If you must run pump gas, consult with your engine builder or search the various engine parts and carburetor suppliers to find ethanol resistant products that will eliminate the problems caused by erosion and corrosion.
These oil line ends are a good example of the kinds you must use in your race motor. These
6. Plumbing the Oil Lines
For dry-sump motors, there is an accepted method for plumbing the motor that can help prevent very expensive problems. These simple but effective rules will possibly save you from a blown motor.
Always place your oil filter last in the line of flow back to the motor. Always replace the line between the filter and the motor if a failure in the motor occurs.
Always run the oil through the oil cooler into the bottom and out the top. This prevents air from being trapped and/or mixed with the oil in the lines.
Always use high-flow hose ends. Some ends are made with sharp 90-degree bends and are fine for hot rod applications where the oil flow rate is relatively low. For high-flow applications like in your race motor, use the ends that are meant for that.
Always use high strength and quality hose for the return line from the reservoir tank to the oil pump. This line is in suction and a weak hose can collapse causing a loss of oil volume and pressure that will guarantee a catastrophic engine failure.
Maintaining proper coolant temperature is not necessarily a function of radiator size or t
7. Water Flow Rate Regulation
The speed that the coolant flows through the engine and radiator is critical to how many BTU's of heat is absorbed and then removed. A flow that is too slow might cause a high retention of heat just as a flow that is too high might not allow proper removal of heat by the radiator.
Sizing the water pump pulley is one way to control the flow rate of the coolant. Passenger car pulleys are designed to flow efficiently in the lower rpm ranges that those cars experience. For racing applications where our engine speeds are greater, we need to use a larger-diameter pulley on the pump to reduce the rpm of the pump to flow the coolant slower.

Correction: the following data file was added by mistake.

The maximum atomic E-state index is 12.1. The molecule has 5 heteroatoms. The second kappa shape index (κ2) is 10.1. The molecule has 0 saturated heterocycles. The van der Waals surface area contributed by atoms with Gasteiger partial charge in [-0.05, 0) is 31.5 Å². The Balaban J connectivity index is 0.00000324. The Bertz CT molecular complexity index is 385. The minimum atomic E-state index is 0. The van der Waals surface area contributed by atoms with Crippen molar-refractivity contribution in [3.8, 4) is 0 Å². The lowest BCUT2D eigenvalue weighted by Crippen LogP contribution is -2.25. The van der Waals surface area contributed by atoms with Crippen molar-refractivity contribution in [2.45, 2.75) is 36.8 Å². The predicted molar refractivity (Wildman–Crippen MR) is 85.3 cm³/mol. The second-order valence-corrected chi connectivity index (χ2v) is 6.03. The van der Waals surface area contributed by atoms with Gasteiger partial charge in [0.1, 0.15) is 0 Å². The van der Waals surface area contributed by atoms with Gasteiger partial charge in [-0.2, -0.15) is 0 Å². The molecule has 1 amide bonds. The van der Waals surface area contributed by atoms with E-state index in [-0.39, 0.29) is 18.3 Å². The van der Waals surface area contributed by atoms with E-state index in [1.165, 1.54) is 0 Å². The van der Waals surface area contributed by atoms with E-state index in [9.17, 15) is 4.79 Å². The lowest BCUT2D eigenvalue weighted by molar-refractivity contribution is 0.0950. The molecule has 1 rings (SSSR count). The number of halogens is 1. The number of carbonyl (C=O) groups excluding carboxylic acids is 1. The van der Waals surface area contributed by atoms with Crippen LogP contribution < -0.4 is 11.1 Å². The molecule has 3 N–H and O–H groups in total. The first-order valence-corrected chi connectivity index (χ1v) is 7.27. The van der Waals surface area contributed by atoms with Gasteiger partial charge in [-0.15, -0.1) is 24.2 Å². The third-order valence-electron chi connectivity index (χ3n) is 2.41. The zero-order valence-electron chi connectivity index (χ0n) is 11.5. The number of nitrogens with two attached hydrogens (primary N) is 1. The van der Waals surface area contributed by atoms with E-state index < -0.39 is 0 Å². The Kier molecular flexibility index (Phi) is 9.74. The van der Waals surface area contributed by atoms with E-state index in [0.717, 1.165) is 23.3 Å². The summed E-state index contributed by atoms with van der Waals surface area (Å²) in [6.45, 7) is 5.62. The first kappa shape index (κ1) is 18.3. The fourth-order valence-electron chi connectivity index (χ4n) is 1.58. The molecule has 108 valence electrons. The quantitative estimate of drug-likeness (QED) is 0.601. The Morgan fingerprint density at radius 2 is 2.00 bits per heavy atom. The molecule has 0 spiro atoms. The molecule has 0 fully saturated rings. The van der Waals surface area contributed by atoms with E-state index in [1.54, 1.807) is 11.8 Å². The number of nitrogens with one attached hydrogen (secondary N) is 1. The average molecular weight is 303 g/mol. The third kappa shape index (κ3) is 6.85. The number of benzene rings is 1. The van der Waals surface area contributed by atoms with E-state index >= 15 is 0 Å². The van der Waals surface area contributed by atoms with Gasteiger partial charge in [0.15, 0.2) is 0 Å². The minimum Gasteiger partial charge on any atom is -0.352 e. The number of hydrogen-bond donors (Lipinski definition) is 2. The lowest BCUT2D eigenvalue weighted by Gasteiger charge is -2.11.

A good set of temperature gauges will help you keep track of the coolant and oil temperatu
Reducers can be installed under the outlet where the radiator hose connects to the engine to regulate the flow rate of the coolant. If your coolant temperature is either too cold or too hot, these simple and cheap discs with various-sized holes could help tune your coolant temperatures.
The ratio between the pedal movement and the throttle opening must be sufficient to allow
8. Fuel Line and Filter
The fuel lines and filter are low-cost items that should be replaced maybe twice a year. The use of pump fuel can soften the glue that holds the filter element in place and allow the fuel to bypass the element meaning trash and debris could make its way to the carburetor.
When using mechanical engine mounted fuel pumps, the fuel line is in suction. An older weak line could partially collapse and cause fuel starvation problems. The engine will run rough or die and while we are frantically searching for an electrical or other problem, the fuel lines typically go unnoticed.
Visually check the throttle butterflys for full open position when the pedal is fully pres
9. Full Throttle Check
Periodically check that your throttle is going full open when the gas pedal is fully extended. Always use a throttle stop under the pedal to prevent bending the throttle linkage or the carburetor throttle shaft.
The ratio between the pedal motion and the degree of rotation of the throttle shaft needs to be correct to prevent the quick off-to-very-on syndrome. One of the driver aids is developing proper throttle control and that is very hard to do if there is little travel distance for the pedal. The pedal needs to travel from 21/2 to 3 inches at the ball of the foot.
10. Partial Throttle Testing
This is an advanced technique that some upper level engine builders perform. It's running the engine on the dyno using partial throttle all of the way up through the rpm range. The fuel mixture patterns can be much different with some carburetors when the throttle is only halfway open.
The reality is that many drivers only are able to use partial throttle due to lack of adequate traction on slick track surfaces. Many dirt races are won with the driver never using more than half throttle. So, how does your engine work under partial throttle conditions?
Next time you turn your motor over to the engine builder for dyno testing, ask him to run a partial throttle test. If he asks what that is, inform him. This simple test could help you discover fuel mixture problems before they cause a meltdown.